Ukrainian Foreign Minister Dmytro Kuleba also voiced his concern, telling the 1+1 TV channel: “I advise anyone going to the negotiations with the Russian Federation not to eat or drink anything and preferably avoid touching any surfaces.”

U.S. Secretary of State Antony Blinken said he had no details on the poisoning reports, but that the reporting to that effect “raises concerns because Russia has a real track record,” a reference to past poisoning cases blamed on Moscow.

Peskov dismissed the reports as “part of the information war. These reports obviously do not correspond to reality.”

Abramovich's press representative had no comment on the reported poisoning or on his involvement in Russia-Ukraine talks.

Abramovich amassed a fortune in Russia's oil and aluminum industries following the 1991 breakup of the Soviet Union. In 2005, Russian state-owned energy giant Gazprom paid $13 billion for the Sibneft oil company controlled by Abramovich, allowing Putin’s Kremlin to recapture state influence in the lucrative energy industry.

In announcing sanctions against Abramovich, Prime Minister Boris Johnson's government called him a “pro-Kremlin oligarch” with an estimated fortune of more than 9 billion pounds ($12 billion) who should be punished for his association with Putin. Abramovich also was linked with “destabilizing” and threatening Ukraine.

It was a further fall from grace for Abramovich, whose $2 billion investment in Chelsea over 19 years transformed the English Premier League team into a force in European football and earned it the nicknames “Chelski” and the “Roman Empire."

He is being forced to sell the club after his assets were frozen as part of a crackdown on oligarchs following Russia’s Feb. 24 invasion. The Premier League also disqualified him from running the west London club and being a director. Abramovich has said proceeds of the club’s sale, which is subject to government approval, will go to a foundation he started for victims of the war in Ukraine.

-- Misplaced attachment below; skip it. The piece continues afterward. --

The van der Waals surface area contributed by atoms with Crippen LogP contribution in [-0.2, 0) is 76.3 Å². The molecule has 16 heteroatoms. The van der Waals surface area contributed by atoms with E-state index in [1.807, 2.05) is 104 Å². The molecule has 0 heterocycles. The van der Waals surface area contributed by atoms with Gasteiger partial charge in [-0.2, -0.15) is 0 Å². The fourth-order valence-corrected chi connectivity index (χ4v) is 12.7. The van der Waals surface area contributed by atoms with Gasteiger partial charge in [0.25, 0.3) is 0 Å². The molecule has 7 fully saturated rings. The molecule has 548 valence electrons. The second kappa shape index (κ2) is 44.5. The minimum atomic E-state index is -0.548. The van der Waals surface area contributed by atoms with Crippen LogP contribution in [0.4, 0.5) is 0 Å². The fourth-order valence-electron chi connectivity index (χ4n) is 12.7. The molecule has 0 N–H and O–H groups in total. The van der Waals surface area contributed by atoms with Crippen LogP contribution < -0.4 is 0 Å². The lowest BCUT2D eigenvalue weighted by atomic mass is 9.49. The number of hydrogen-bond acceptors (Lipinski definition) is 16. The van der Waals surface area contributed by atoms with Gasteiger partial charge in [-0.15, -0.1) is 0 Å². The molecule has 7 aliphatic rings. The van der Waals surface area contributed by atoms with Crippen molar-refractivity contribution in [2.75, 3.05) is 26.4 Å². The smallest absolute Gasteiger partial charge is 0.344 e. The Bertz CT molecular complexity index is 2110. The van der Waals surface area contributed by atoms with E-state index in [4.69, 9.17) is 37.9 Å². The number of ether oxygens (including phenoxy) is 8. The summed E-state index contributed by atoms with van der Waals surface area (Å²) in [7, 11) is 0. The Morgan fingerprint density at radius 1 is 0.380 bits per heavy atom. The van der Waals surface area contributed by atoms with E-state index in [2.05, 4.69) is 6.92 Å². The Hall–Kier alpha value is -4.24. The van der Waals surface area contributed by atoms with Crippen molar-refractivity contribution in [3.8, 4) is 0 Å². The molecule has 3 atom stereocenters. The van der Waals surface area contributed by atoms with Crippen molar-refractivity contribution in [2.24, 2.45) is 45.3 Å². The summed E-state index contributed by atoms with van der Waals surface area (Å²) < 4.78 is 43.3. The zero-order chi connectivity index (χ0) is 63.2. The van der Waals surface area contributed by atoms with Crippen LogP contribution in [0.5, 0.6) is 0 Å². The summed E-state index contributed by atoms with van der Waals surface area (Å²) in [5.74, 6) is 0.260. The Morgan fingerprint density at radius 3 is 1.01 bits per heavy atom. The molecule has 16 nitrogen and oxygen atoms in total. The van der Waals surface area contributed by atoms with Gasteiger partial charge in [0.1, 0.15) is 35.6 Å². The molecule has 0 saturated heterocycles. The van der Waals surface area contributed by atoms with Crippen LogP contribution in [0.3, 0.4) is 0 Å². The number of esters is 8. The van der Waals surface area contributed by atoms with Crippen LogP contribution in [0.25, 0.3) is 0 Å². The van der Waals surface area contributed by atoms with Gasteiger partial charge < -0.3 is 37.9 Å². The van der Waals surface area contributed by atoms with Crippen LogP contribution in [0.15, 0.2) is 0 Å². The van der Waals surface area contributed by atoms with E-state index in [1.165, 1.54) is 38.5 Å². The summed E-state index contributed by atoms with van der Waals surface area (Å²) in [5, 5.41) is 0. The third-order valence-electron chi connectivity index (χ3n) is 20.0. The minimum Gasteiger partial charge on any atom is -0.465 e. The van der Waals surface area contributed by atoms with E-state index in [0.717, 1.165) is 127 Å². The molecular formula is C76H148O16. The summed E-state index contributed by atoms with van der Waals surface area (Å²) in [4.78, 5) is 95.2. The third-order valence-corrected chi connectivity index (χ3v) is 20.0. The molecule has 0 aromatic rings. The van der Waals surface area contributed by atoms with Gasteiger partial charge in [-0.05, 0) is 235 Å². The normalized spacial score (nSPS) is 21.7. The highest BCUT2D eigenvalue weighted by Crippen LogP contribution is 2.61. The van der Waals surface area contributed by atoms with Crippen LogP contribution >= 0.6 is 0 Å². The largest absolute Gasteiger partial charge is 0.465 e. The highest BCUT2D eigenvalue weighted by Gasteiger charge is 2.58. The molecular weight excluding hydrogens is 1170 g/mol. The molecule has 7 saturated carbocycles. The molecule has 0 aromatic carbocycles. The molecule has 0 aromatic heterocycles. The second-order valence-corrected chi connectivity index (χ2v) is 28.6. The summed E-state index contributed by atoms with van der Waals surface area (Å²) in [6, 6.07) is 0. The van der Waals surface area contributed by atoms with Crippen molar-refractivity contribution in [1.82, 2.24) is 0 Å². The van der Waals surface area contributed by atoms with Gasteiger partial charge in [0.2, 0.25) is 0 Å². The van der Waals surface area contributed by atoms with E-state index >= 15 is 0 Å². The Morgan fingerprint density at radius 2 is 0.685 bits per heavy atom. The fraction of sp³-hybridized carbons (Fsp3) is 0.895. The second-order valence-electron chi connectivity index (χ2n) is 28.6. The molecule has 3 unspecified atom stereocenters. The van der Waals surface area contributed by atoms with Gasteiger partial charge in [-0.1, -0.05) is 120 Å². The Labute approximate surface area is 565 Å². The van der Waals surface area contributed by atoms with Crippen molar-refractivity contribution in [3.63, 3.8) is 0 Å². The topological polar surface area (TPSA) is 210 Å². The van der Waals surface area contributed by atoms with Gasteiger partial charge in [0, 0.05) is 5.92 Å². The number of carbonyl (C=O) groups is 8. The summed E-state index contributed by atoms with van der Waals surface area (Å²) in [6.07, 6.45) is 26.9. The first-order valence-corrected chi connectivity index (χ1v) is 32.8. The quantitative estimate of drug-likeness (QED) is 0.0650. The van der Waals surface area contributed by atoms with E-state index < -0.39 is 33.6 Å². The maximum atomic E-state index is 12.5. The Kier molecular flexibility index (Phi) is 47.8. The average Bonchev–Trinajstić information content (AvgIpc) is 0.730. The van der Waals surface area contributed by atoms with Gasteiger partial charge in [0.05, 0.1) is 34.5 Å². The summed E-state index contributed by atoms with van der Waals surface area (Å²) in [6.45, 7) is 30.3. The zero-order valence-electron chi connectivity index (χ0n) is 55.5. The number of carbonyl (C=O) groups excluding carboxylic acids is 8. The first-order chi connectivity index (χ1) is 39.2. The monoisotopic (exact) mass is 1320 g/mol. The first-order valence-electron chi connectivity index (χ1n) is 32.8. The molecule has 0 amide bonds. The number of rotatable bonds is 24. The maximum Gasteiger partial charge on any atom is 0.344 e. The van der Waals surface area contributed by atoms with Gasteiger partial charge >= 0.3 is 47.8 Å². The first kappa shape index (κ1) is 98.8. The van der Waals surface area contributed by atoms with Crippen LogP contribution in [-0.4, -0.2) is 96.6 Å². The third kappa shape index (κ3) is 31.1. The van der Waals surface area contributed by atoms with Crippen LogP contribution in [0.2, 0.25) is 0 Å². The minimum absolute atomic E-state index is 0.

He has been largely absent from Britain since 2018, when he withdrew an application to renew his visa amid a clampdown on rich Russians after a former Russian spy and his daughter were poisoned in the English city of Salisbury. Britain blamed Russia for the pair’s exposure to a nerve agent, an allegation Moscow denied.

He took Israeli citizenship in 2018, although it is not clear how much time he spends in the country. He has been rumored to be in Israel several times since the war erupted, according to the movements of planes purportedly belonging to him. He was seen about two weeks ago at Ben-Gurion airport.

The Solaris, a yacht belonging Abramovich, was seen docked in Turkey’s Aegean Sea resort of Bodrum earlier this month, Turkish media reports said. NATO-member Turkey has not joined other members of the alliance in sanctions on Russia. A second yacht belonging to him, the Eclipse, was seen docked at a port in the Turkish resort of Marmaris, other Turkish media said..


Corder reported from The Hague, Netherlands. Associated Press writers Danica Kirka in London, Matthew Lee in Washington and Josef Federman in Jerusalem contributed.